Seven games out and in last place on August 30th, most everyone was convinced the Mets were done. Stick-a-fork-in-‘em done. But Tug McGraw told us all, Ya gotta believe, and we did. The Mets stormed back and won the Eastern Division. My friends and I were never as elated as when we heard on that small transistor the Mets had beaten the Big Red Machine for the pennant—Dan Driessen making the final out 3-1—and never so dejected as when Ralph Kiner announced Wayne Garrett popped out to Campy Campaneris to end game seven of the World Series, the Amazin’s losing to the Mustached Gang from Oakland.       
I trudged home after the defeat, my radio turned off.
I smiled at my memories. Top that, Hugo. I left my wall and revisited the outside bar.
“Aren’t you going to have some of Mr. Henderson’s famous pig, sir?” asked Jesus, still masquerading as Ricardo.

“Who? What?”

“The pig, sir. Mr. Henderson is famous for his roasted pig.”

“Who the fuck is Mr. Henderson?”

“The host, sir. James Henderson.”

“I thought his first name started with . . . never mind, give me another double, Ricky.”

“Jesus, sir.”


“My name, sir. My name is Jesus. Not Ricardo.”

And hence the cat was out of the bag. Harry wasn’t Harold or Hector or Horatio, Ricardo was a Second Coming impostor, and I needed that whiskey more than ever.

“Next you’ll be telling me you were born in a tiny town named Bethlehem.”

“Excuse me, sir?”

I took my drink from Jesus and returned to my wall. I had to distance myself from all these double agents and talk of roasted swine. Next, they’ll ask me what gift I brought or if I had a drum to play. I needed more time with me, needed to be in another place.
After the World Series, autumn was quickly chased by winter. My black and silver, Moe DiBari transistor was tucked away in a desk drawer in my bedroom. I couldn’t listen to my radio. I still bemoaned the soul crushing Mets’ loss and became glum with the notion my mother might have to polish Charlie Finley’s World Series rings. My father, who hadn’t found or given me any new treasures, told me to stop moping around and go out and get some fresh air. A boy needs fresh air.

I left my house and headed up North Street to meet my friends.

I kicked through mounds of beautiful yellow and red and orange leaves piled along the road, and saw my two best friends with three guys I didn’t know. Eddie introduced me to his cousins, Matthew, Mack, and Paul who were visiting from Irvington or Edison or somewhere across the Hudson, over in Jersey. We decided to take a walk to the Old Dam—a large lake, never sure why the body of water was called a dam—just across the railroad tracks behind Meanor’s Hardware Store.

“Hey, Billy, you got your radio?” asked my friend John.

“No. But I can get it.”

And I did.

We walked beneath the cracked steel girders of Suicide Bridge and climbed to the top of Schaffer Slide, a large flat rock that overlooked our town. A sacred place where many youth lost many innocence’s of one kind or another.

I took my radio out and felt a slight pang when I saw the dial still tuned to WHN, home station of the Mets. Matthew tried to tune in an FM station, but received only popping hissing static. That was the first time that transistor was tuned to any station other than WABC or WHN since I had unceremoniously inherited the radio from Ms. Moe.

Mack took out what I thought was a cigarette, but quickly realized was a joint. With a jester’s glint in his eye, he said, “This is how we roll in Jersey.” To this day I still cringe at the magnificently lame statement. Nevertheless, I was surprised and taken aback at the presence of the drug. The sickly-sweet smell of the weed hung in the autumn air.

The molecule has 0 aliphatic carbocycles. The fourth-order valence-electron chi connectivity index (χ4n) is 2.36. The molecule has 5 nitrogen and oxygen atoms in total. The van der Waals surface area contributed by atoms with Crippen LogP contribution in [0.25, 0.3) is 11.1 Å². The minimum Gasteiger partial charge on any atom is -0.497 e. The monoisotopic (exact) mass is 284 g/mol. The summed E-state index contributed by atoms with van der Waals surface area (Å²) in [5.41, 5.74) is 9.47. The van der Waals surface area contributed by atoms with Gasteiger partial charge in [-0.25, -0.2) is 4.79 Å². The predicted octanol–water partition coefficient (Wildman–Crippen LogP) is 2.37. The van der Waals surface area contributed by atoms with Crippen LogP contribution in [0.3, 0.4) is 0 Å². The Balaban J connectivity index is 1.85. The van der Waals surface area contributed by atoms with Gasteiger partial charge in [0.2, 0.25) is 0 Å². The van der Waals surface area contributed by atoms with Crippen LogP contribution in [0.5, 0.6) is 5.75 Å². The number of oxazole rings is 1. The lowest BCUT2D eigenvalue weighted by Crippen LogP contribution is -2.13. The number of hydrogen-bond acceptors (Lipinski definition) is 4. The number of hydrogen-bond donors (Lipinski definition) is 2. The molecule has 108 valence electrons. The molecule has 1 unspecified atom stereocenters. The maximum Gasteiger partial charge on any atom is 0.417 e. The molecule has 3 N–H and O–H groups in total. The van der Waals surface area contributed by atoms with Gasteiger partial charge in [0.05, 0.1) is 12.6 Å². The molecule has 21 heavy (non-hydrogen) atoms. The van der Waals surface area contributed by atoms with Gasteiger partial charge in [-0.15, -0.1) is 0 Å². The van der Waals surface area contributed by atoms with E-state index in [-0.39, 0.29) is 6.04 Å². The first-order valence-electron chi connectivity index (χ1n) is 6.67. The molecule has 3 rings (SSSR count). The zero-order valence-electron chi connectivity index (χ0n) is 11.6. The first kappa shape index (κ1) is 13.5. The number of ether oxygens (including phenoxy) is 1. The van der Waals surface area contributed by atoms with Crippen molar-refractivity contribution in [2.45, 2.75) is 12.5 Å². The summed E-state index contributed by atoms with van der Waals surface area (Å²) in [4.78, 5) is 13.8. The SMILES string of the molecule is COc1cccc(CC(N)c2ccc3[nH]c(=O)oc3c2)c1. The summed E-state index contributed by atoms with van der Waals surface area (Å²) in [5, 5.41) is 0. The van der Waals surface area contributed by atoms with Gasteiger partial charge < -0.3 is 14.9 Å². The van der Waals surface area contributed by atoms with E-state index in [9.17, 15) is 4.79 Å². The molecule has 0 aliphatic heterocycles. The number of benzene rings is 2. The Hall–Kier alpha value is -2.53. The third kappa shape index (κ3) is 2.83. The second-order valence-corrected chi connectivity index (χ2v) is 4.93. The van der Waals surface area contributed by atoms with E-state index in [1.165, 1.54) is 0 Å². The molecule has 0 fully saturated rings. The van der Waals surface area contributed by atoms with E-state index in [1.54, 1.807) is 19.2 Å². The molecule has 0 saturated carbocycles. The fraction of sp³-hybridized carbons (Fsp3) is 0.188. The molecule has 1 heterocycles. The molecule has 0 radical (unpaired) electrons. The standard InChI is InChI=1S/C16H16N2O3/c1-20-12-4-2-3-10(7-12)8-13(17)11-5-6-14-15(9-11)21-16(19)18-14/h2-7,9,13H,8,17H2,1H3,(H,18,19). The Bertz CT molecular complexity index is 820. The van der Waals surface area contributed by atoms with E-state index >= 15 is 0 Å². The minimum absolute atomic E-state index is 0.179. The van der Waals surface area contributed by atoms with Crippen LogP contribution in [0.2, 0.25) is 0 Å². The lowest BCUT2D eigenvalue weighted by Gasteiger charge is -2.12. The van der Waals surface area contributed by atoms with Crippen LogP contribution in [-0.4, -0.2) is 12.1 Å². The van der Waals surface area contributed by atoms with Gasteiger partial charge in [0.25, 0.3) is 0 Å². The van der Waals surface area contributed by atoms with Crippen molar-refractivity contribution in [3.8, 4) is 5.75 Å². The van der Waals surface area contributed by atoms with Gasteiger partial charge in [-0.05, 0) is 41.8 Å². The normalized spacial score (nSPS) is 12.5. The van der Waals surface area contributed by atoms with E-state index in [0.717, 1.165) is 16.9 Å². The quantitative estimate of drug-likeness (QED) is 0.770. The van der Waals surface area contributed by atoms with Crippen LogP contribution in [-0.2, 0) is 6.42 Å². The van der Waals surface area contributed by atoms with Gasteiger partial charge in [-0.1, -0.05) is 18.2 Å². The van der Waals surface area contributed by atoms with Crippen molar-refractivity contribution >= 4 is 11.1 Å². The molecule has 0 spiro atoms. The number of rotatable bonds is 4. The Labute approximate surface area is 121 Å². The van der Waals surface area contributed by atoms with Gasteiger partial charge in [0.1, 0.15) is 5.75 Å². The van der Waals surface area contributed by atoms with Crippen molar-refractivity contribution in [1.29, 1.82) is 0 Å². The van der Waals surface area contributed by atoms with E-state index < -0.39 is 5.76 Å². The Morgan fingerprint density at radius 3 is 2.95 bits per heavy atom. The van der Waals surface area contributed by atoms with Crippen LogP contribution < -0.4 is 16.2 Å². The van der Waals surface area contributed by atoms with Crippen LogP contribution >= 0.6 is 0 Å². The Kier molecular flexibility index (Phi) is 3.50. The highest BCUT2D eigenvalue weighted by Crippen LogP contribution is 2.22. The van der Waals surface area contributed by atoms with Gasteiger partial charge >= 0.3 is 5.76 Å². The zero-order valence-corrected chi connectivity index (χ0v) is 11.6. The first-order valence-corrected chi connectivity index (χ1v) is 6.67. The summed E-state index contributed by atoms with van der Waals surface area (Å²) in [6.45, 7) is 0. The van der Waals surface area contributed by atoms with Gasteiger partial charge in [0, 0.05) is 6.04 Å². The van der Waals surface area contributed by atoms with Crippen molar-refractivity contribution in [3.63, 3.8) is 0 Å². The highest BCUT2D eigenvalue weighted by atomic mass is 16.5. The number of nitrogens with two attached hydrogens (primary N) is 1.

My turn was coming.

I had smoked my first Raleigh cigarette and shot-gunned my first PBR on Schaffer Slide, but marijuana seemed too advanced, was still considered to be dangerous dope. John and Eddie toked, but when the weed was passed to me, I declined. I stood up and mumbled something about being tired, or not feeling well, or both, and began my long descent down the Slide. Eddie asked if I wanted my transistor radio, but over my shoulder I told him to keep it. 
I walked past the falsely named dam, and trudged through leaves that were no longer colorful, no longer beautiful. They were damp and mushed and brown. Dying or dead. So many had fallen. The sun was hidden by dark clouds. A storm approached. 
I buttoned my CPO jacket up high against the cold wind. The fall was complete. I yearned for the summer, yearned for my magical baseball season, but they, too, were gone. Gone, gone, goodbye.
Strange how pain only familiar to twelve-year-old’s can still be murderously resurrected decades later. I chuckled to dismiss the foolish feeling of angst and stowed it away into my past where it belonged, where it remains.
I sought out Jesus.
He wasn’t at the bar.
He wasn’t there.
I couldn’t find him.
A small placard read, On Break: Back in 15 Minutes. I had had enough. Enough rye, enough of not-named-Harvey the host, enough of this damned suburban-cesspool jamboree. I walked to my car.
Jesus was leaned up against a stone pillar. A giant gargoyle, perched above him, sat stoic. On-the-ready to swoop down on unsuspecting children or stray puppy dogs or perhaps baby-swine piglets.
Jesus was smoking a blunt.                                                                                                             
He held the doobie out and motioned with his head for me to partake in the hitting of the weed, but I did not.
I smiled, walked away.
“Edison, not Bethlehem,” he said.
“Edison. I’m from Edison, New Jersey.”
“Of course, you are.”
“Never mind. It was a long time ago. A long time gone.”  

William Teets

William Teets is an author and poet born in Peekskill, New York, who has recently relocated to Waterford, Michigan. He immensely misses New York pizza, the Hudson River, and his beloved Mets. He will write. He will survive. Mr. Teets’ works have been published in Chronogram, The Deadly Writers Patrol, Cajun Mutt Press, Art and Life, as well as in numerous anthologies.    


  1. Solid entry into the fiction world where the reality of today is met with the words of wisdom.